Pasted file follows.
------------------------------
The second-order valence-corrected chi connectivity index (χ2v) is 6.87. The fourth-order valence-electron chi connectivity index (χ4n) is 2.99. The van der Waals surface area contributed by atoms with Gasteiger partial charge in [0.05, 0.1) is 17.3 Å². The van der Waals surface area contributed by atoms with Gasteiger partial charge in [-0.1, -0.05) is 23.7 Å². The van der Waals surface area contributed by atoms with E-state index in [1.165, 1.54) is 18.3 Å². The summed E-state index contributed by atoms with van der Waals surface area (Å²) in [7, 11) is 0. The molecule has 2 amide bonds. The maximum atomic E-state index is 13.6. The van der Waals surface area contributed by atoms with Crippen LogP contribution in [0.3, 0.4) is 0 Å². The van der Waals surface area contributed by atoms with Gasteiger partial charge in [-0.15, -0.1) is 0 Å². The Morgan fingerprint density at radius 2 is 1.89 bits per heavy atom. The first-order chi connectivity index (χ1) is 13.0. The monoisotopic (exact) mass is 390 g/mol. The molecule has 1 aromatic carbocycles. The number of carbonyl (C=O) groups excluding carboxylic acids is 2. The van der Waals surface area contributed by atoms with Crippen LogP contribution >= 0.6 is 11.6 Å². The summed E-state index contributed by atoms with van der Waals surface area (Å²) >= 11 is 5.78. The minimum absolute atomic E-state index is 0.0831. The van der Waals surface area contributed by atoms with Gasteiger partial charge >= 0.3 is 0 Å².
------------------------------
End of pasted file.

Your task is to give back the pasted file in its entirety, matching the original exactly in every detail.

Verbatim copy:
The second-order valence-corrected chi connectivity index (χ2v) is 6.87. The fourth-order valence-electron chi connectivity index (χ4n) is 2.99. The van der Waals surface area contributed by atoms with Gasteiger partial charge in [0.05, 0.1) is 17.3 Å². The van der Waals surface area contributed by atoms with Gasteiger partial charge in [-0.1, -0.05) is 23.7 Å². The van der Waals surface area contributed by atoms with E-state index in [1.165, 1.54) is 18.3 Å². The summed E-state index contributed by atoms with van der Waals surface area (Å²) in [7, 11) is 0. The molecule has 2 amide bonds. The maximum atomic E-state index is 13.6. The van der Waals surface area contributed by atoms with Crippen LogP contribution in [0.3, 0.4) is 0 Å². The van der Waals surface area contributed by atoms with Gasteiger partial charge in [-0.15, -0.1) is 0 Å². The Morgan fingerprint density at radius 2 is 1.89 bits per heavy atom. The first-order chi connectivity index (χ1) is 13.0. The monoisotopic (exact) mass is 390 g/mol. The molecule has 1 aromatic carbocycles. The number of carbonyl (C=O) groups excluding carboxylic acids is 2. The van der Waals surface area contributed by atoms with Crippen LogP contribution >= 0.6 is 11.6 Å². The summed E-state index contributed by atoms with van der Waals surface area (Å²) >= 11 is 5.78. The minimum absolute atomic E-state index is 0.0831. The van der Waals surface area contributed by atoms with Gasteiger partial charge >= 0.3 is 0 Å².